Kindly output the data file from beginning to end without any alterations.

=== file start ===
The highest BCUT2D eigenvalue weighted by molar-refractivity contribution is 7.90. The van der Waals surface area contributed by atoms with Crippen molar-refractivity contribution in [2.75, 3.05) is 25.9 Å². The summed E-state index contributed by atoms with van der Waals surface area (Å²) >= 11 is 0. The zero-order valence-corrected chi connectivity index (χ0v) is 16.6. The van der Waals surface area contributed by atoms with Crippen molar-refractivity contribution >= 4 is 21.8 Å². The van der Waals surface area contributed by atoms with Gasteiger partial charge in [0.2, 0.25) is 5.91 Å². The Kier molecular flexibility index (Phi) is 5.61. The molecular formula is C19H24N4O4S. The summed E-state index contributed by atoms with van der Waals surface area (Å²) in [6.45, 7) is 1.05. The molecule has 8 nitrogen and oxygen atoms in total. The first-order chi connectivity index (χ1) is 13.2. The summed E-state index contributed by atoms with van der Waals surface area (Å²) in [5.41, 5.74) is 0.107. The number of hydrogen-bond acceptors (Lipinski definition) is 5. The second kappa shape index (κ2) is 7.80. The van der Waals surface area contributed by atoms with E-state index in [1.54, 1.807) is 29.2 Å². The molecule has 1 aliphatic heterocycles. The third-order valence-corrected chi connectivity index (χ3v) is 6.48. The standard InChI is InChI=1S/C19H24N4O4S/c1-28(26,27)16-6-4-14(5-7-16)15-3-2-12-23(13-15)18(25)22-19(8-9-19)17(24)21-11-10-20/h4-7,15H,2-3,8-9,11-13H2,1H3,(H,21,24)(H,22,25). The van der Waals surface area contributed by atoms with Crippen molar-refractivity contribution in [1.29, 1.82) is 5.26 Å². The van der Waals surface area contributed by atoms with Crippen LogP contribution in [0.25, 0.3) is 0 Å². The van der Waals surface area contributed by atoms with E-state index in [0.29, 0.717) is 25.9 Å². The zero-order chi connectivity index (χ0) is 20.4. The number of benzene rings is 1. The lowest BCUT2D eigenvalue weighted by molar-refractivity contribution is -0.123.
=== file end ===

The highest BCUT2D eigenvalue weighted by molar-refractivity contribution is 7.90. The van der Waals surface area contributed by atoms with Crippen molar-refractivity contribution in [2.75, 3.05) is 25.9 Å². The summed E-state index contributed by atoms with van der Waals surface area (Å²) >= 11 is 0. The zero-order valence-corrected chi connectivity index (χ0v) is 16.6. The van der Waals surface area contributed by atoms with Crippen molar-refractivity contribution >= 4 is 21.8 Å². The van der Waals surface area contributed by atoms with Gasteiger partial charge in [0.2, 0.25) is 5.91 Å². The Kier molecular flexibility index (Phi) is 5.61. The molecular formula is C19H24N4O4S. The summed E-state index contributed by atoms with van der Waals surface area (Å²) in [6.45, 7) is 1.05. The molecule has 8 nitrogen and oxygen atoms in total. The first-order chi connectivity index (χ1) is 13.2. The summed E-state index contributed by atoms with van der Waals surface area (Å²) in [5.41, 5.74) is 0.107. The number of hydrogen-bond acceptors (Lipinski definition) is 5. The second kappa shape index (κ2) is 7.80. The van der Waals surface area contributed by atoms with E-state index in [1.54, 1.807) is 29.2 Å². The molecule has 1 aliphatic heterocycles. The third-order valence-corrected chi connectivity index (χ3v) is 6.48. The standard InChI is InChI=1S/C19H24N4O4S/c1-28(26,27)16-6-4-14(5-7-16)15-3-2-12-23(13-15)18(25)22-19(8-9-19)17(24)21-11-10-20/h4-7,15H,2-3,8-9,11-13H2,1H3,(H,21,24)(H,22,25). The van der Waals surface area contributed by atoms with Crippen molar-refractivity contribution in [1.29, 1.82) is 5.26 Å². The van der Waals surface area contributed by atoms with Crippen LogP contribution in [0.25, 0.3) is 0 Å². The van der Waals surface area contributed by atoms with E-state index in [0.29, 0.717) is 25.9 Å². The zero-order chi connectivity index (χ0) is 20.4. The number of benzene rings is 1. The lowest BCUT2D eigenvalue weighted by molar-refractivity contribution is -0.123.